For me, the tipping point on that question would be your boyfriend's reaction. Talk to him about what you should do, and the only red-flag response in my opinion is "forget it happened", because THAT would be disrespectful to you.
posted by davejay at 3:46 PM on July 24, 2007


I would remain pleasant but aloof from this woman.

Hey, maybe your boyfriend's last girl was a total arsehole to him, and your bf's friend was envisioning another psycho girlfriend that who'd bring nothing but heartache and pain for your boy.

Until she approaches you, I'd remain distant but polite, and I'd try and focus on doing something enjoyable for you and your fella to 'replace' the memory of your yukky trip with a more happy one.
posted by gerls at 5:45 PM on July 24, 2007


Scody is mefi"s wise woman.


It was the alcohol talking--ignore it. I've just sent an apology to someone making it clear that the issues I have with the SO have nothing to do with her.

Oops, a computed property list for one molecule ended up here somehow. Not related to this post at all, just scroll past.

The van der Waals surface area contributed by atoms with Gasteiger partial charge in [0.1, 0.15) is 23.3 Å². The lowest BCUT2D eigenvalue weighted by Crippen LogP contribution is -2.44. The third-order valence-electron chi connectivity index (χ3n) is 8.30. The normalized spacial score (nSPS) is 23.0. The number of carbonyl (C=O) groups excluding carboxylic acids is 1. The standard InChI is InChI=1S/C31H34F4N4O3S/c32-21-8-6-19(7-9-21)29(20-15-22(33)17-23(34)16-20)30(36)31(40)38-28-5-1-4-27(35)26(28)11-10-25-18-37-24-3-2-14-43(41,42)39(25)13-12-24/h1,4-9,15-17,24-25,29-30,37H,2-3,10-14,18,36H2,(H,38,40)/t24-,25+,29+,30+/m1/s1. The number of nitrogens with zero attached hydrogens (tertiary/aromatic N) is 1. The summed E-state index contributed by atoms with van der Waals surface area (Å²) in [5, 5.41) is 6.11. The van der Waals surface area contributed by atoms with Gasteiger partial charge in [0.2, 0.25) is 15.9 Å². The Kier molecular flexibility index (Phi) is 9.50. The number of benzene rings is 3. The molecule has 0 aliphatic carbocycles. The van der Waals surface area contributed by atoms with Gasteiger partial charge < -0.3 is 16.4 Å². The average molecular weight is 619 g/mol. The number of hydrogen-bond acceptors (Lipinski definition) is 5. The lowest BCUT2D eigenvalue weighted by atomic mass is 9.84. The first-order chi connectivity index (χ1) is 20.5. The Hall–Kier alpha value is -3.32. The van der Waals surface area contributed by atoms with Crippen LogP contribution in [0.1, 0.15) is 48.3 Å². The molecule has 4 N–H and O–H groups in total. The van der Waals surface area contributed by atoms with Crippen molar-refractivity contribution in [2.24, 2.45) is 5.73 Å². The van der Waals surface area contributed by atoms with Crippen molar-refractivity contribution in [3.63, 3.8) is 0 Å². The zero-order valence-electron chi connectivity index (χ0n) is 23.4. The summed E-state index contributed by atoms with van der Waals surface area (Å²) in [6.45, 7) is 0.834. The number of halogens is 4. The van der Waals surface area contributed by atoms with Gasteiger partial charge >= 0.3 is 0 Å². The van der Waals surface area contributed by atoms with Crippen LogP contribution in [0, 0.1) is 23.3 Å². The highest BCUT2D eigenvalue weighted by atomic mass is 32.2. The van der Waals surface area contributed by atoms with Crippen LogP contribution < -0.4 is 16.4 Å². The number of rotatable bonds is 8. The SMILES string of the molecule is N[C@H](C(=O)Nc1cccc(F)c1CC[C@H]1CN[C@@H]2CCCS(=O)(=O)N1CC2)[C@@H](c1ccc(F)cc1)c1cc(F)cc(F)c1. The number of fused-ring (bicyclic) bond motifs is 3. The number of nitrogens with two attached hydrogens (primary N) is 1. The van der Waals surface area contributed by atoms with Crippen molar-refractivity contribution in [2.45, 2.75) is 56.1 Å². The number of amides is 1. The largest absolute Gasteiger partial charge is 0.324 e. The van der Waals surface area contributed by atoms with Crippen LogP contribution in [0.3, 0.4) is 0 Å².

posted by brujita at 11:50 PM on July 24, 2007


Try to understand that she's likely jealous of you, even if she's not sexually interested in your boyfriend. I mean, she's the long term friend, and all of a sudden he meets you and within 6 months is living with you (!) and she is probably not getting as much attention from him as she used to.... her behavior is inexcusable, but it might be coming from a place of hurt and feeling displaced from his life, not evilness and lust for him.
posted by tristeza at 11:28 AM on July 25, 2007